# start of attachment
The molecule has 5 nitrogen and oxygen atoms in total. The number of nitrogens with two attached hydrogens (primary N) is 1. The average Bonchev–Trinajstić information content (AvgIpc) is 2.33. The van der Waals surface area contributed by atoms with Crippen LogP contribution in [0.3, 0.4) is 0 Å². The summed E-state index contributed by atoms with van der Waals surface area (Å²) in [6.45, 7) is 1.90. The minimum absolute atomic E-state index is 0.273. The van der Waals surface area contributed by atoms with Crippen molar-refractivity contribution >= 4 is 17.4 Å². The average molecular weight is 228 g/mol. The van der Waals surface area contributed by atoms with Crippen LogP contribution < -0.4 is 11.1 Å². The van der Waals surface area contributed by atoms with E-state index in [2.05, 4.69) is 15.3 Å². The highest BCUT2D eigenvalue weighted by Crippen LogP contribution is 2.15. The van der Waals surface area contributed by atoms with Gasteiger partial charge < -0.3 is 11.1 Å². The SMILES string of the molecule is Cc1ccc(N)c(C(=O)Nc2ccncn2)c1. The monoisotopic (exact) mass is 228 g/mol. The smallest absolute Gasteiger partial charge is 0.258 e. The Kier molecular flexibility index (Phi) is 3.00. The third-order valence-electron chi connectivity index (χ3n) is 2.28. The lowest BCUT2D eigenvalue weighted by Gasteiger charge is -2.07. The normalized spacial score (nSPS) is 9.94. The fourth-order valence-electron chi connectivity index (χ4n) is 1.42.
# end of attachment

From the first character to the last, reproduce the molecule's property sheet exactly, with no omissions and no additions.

The molecule has 5 nitrogen and oxygen atoms in total. The number of nitrogens with two attached hydrogens (primary N) is 1. The average Bonchev–Trinajstić information content (AvgIpc) is 2.33. The van der Waals surface area contributed by atoms with Crippen LogP contribution in [0.3, 0.4) is 0 Å². The summed E-state index contributed by atoms with van der Waals surface area (Å²) in [6.45, 7) is 1.90. The minimum absolute atomic E-state index is 0.273. The van der Waals surface area contributed by atoms with Crippen molar-refractivity contribution >= 4 is 17.4 Å². The average molecular weight is 228 g/mol. The van der Waals surface area contributed by atoms with Crippen LogP contribution < -0.4 is 11.1 Å². The van der Waals surface area contributed by atoms with E-state index in [2.05, 4.69) is 15.3 Å². The highest BCUT2D eigenvalue weighted by Crippen LogP contribution is 2.15. The van der Waals surface area contributed by atoms with Gasteiger partial charge < -0.3 is 11.1 Å². The SMILES string of the molecule is Cc1ccc(N)c(C(=O)Nc2ccncn2)c1. The monoisotopic (exact) mass is 228 g/mol. The smallest absolute Gasteiger partial charge is 0.258 e. The Kier molecular flexibility index (Phi) is 3.00. The third-order valence-electron chi connectivity index (χ3n) is 2.28. The lowest BCUT2D eigenvalue weighted by Gasteiger charge is -2.07. The normalized spacial score (nSPS) is 9.94. The fourth-order valence-electron chi connectivity index (χ4n) is 1.42.